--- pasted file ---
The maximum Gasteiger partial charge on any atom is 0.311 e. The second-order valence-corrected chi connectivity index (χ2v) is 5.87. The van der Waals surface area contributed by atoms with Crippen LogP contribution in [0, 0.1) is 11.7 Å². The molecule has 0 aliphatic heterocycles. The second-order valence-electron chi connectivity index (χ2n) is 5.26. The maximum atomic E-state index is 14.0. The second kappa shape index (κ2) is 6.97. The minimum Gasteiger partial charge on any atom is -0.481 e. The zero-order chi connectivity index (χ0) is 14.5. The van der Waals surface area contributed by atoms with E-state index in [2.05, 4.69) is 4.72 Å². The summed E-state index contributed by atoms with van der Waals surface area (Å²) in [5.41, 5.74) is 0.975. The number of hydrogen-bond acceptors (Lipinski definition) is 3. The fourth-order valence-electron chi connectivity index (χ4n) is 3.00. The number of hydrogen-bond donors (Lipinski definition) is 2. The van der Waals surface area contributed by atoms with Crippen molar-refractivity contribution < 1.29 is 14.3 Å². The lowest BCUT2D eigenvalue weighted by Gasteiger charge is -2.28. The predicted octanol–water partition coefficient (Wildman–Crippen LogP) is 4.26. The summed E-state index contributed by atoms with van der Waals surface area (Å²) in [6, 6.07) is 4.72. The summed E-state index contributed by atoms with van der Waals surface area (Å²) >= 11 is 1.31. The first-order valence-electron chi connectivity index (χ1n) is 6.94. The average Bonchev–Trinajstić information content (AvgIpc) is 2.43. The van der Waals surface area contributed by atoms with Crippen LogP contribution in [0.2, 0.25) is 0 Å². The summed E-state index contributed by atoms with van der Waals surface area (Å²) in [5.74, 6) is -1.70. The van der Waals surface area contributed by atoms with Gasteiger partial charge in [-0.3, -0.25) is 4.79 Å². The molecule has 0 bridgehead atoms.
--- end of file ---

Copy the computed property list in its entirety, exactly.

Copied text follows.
The maximum Gasteiger partial charge on any atom is 0.311 e. The second-order valence-corrected chi connectivity index (χ2v) is 5.87. The van der Waals surface area contributed by atoms with Crippen LogP contribution in [0, 0.1) is 11.7 Å². The molecule has 0 aliphatic heterocycles. The second-order valence-electron chi connectivity index (χ2n) is 5.26. The maximum atomic E-state index is 14.0. The second kappa shape index (κ2) is 6.97. The minimum Gasteiger partial charge on any atom is -0.481 e. The zero-order chi connectivity index (χ0) is 14.5. The van der Waals surface area contributed by atoms with E-state index in [2.05, 4.69) is 4.72 Å². The summed E-state index contributed by atoms with van der Waals surface area (Å²) in [5.41, 5.74) is 0.975. The number of hydrogen-bond acceptors (Lipinski definition) is 3. The fourth-order valence-electron chi connectivity index (χ4n) is 3.00. The number of hydrogen-bond donors (Lipinski definition) is 2. The van der Waals surface area contributed by atoms with Crippen molar-refractivity contribution < 1.29 is 14.3 Å². The lowest BCUT2D eigenvalue weighted by Gasteiger charge is -2.28. The predicted octanol–water partition coefficient (Wildman–Crippen LogP) is 4.26. The summed E-state index contributed by atoms with van der Waals surface area (Å²) in [6, 6.07) is 4.72. The summed E-state index contributed by atoms with van der Waals surface area (Å²) >= 11 is 1.31. The first-order valence-electron chi connectivity index (χ1n) is 6.94. The average Bonchev–Trinajstić information content (AvgIpc) is 2.43. The van der Waals surface area contributed by atoms with Crippen LogP contribution in [0.2, 0.25) is 0 Å². The summed E-state index contributed by atoms with van der Waals surface area (Å²) in [5.74, 6) is -1.70. The van der Waals surface area contributed by atoms with Gasteiger partial charge in [-0.3, -0.25) is 4.79 Å². The molecule has 0 bridgehead atoms.